For his service to his community and profession, Kamloops lawyer and TRU professor John O’Fee received the Queen’s Counsel designation last month. O’Fee was one of 32 to receive the designation across the province.
The title most often goes to lawyers who have contributed to the betterment of their profession in their community, and O’Fee has done just that. His service to his profession and to his community earned him a nomination earlier this year in September.
Winning the designation is definitely an achievement, as by law, only seven per cent of practising B.C. lawyers can receive it. O’Fee said his extensive work in Kamloops courtrooms and community halls wasn’t at all for the Queen’s Counsel designation.
“I did all these things, not because I wanted a Queen’s Counsel designation, but because I wanted to be a part of my community,” O’Fee said.
Despite the designation being more about service to the profession than service to the community, O’Fee’s role in the Kamloops community no doubt helped him along his path to making it on the “Queen’s List.”
Even when he was younger, the Kamloops-born O’Fee had taken an active role in serving his community.
“When I was a young lawyer starting out, I had a friend who told me I should run for the school board,” O’Fee said. “It was something I did half seriously, half not seriously. They had six school trustees in Kamloops at the time. I got elected sixth, out of 11 candidates. So I just barely made it onto the board.”
O’Fee would end up serving three terms on the school board, his last as its chair. Then in 1999, he would run for city council, coming first out of 27 candidates. During his four terms on city council, O’Fee and his fellow councillors accomplished much for the City of Kamloops.
“We did some really cool things during my stay on council – from the Tournament Capital Centre to the water treatment plant, and the expansion of the airport,” O’Fee said. “We felt like we were really accomplishing some great things.”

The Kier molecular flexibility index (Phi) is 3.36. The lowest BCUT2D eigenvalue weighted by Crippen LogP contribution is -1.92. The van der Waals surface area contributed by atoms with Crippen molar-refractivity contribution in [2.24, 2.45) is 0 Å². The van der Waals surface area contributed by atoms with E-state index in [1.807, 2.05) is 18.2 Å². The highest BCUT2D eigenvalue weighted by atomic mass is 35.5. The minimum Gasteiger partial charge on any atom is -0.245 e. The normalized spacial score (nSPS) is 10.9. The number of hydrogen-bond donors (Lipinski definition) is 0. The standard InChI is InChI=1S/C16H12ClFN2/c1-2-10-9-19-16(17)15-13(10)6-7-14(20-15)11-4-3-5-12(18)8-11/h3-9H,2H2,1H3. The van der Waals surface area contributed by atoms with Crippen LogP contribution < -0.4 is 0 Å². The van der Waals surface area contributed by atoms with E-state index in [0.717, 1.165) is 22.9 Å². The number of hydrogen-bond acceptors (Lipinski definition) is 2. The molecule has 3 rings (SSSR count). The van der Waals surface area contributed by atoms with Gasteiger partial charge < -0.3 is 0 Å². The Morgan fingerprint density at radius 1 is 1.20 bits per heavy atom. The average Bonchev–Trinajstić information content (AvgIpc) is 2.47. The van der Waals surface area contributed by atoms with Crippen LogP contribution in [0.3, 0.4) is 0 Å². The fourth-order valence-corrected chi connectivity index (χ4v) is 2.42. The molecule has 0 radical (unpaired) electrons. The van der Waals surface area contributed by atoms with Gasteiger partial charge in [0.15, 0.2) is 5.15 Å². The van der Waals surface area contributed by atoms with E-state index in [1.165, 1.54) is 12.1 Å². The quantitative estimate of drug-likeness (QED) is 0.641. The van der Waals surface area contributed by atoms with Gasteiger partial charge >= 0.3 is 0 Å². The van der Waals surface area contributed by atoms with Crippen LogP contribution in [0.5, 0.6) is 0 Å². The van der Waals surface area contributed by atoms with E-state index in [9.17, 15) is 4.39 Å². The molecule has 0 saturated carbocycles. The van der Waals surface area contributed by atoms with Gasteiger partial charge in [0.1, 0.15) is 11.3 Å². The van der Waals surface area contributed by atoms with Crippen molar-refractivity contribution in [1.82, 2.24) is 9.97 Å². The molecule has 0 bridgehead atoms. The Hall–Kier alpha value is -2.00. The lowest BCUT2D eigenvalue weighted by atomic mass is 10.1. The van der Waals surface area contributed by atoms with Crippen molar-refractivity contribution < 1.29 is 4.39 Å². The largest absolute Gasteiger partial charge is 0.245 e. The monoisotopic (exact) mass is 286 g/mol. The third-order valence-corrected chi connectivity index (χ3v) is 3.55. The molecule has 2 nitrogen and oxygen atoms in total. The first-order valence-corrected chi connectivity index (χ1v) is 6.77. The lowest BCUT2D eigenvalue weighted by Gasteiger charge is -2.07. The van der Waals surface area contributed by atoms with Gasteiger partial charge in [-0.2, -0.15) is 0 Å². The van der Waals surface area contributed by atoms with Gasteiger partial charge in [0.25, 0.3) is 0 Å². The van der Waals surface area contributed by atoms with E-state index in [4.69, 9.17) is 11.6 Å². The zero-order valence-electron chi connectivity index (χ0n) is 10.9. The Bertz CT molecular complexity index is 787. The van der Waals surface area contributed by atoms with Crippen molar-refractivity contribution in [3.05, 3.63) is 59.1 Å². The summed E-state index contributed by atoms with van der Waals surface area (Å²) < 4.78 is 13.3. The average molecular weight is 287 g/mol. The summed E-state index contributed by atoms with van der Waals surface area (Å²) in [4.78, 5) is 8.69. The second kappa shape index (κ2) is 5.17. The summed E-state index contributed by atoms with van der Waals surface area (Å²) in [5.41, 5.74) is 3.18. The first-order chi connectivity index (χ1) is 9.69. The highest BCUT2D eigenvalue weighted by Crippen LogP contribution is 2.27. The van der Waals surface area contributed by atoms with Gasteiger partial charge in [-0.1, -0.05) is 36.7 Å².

After his fourth term with city council, O’Fee left to become CEO of the Kamloops Indian Band. There, he would build his skills in land management while also offering consultation to first nations.
O’Fee’s time at the Kamloops Indian Band would do much to inform his current teaching methods.
“We talk quite a bit about human rights in employment law. I have a few Aboriginals in my classes and issues around First Nations frequently come up,” he said. “Of course, you can’t discriminate when hiring, so we talk about the idea of accommodating particular groups when we hire them.”
Though O’Fee may teach law, his courses in commercial and employment law are under the School of Business and Economics.
“I don’t teach these courses like you are a lawyer, I teach employment law like you are an HR manager. I tell my students, ‘Here is the day-to-day stuff that you are going to see, and here is what you can and cannot say in an interview,’” O’Fee said.
Though he is certainly happy to call himself a member of the TRU faculty, O’Fee admits working at the university is definitely not where he would have seen himself when he started out as a young lawyer.
“I wanted to see where things would take me, and ultimately they took me here,” O’Fee said. “One piece of advice I give my students: ‘You have to be alive to the possibilities, your career path will be what it is. It will work out in the end, just don’t carve your future in stone.’”